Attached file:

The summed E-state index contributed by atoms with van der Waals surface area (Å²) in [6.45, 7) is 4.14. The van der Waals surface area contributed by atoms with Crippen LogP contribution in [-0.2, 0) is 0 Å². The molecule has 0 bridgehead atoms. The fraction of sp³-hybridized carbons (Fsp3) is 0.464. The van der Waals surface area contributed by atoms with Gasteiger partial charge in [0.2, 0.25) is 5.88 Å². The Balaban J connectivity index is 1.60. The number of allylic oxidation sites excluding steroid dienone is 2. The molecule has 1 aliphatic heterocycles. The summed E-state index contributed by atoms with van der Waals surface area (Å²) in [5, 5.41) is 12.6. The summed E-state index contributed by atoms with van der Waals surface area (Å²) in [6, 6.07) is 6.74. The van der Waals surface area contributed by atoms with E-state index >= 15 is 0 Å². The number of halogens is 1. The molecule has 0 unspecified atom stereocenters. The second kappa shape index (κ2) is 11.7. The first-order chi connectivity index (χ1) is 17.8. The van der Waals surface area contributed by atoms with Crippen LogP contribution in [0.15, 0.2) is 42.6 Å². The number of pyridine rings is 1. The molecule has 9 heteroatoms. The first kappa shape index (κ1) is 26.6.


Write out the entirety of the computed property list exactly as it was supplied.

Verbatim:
The summed E-state index contributed by atoms with van der Waals surface area (Å²) in [6.45, 7) is 4.14. The van der Waals surface area contributed by atoms with Crippen LogP contribution in [-0.2, 0) is 0 Å². The molecule has 0 bridgehead atoms. The fraction of sp³-hybridized carbons (Fsp3) is 0.464. The van der Waals surface area contributed by atoms with Gasteiger partial charge in [0.2, 0.25) is 5.88 Å². The Balaban J connectivity index is 1.60. The number of allylic oxidation sites excluding steroid dienone is 2. The molecule has 1 aliphatic heterocycles. The summed E-state index contributed by atoms with van der Waals surface area (Å²) in [5, 5.41) is 12.6. The summed E-state index contributed by atoms with van der Waals surface area (Å²) in [6, 6.07) is 6.74. The van der Waals surface area contributed by atoms with E-state index >= 15 is 0 Å². The number of halogens is 1. The molecule has 0 unspecified atom stereocenters. The second kappa shape index (κ2) is 11.7. The first-order chi connectivity index (χ1) is 17.8. The van der Waals surface area contributed by atoms with Crippen LogP contribution in [0.15, 0.2) is 42.6 Å². The number of pyridine rings is 1. The molecule has 9 heteroatoms. The first kappa shape index (κ1) is 26.6.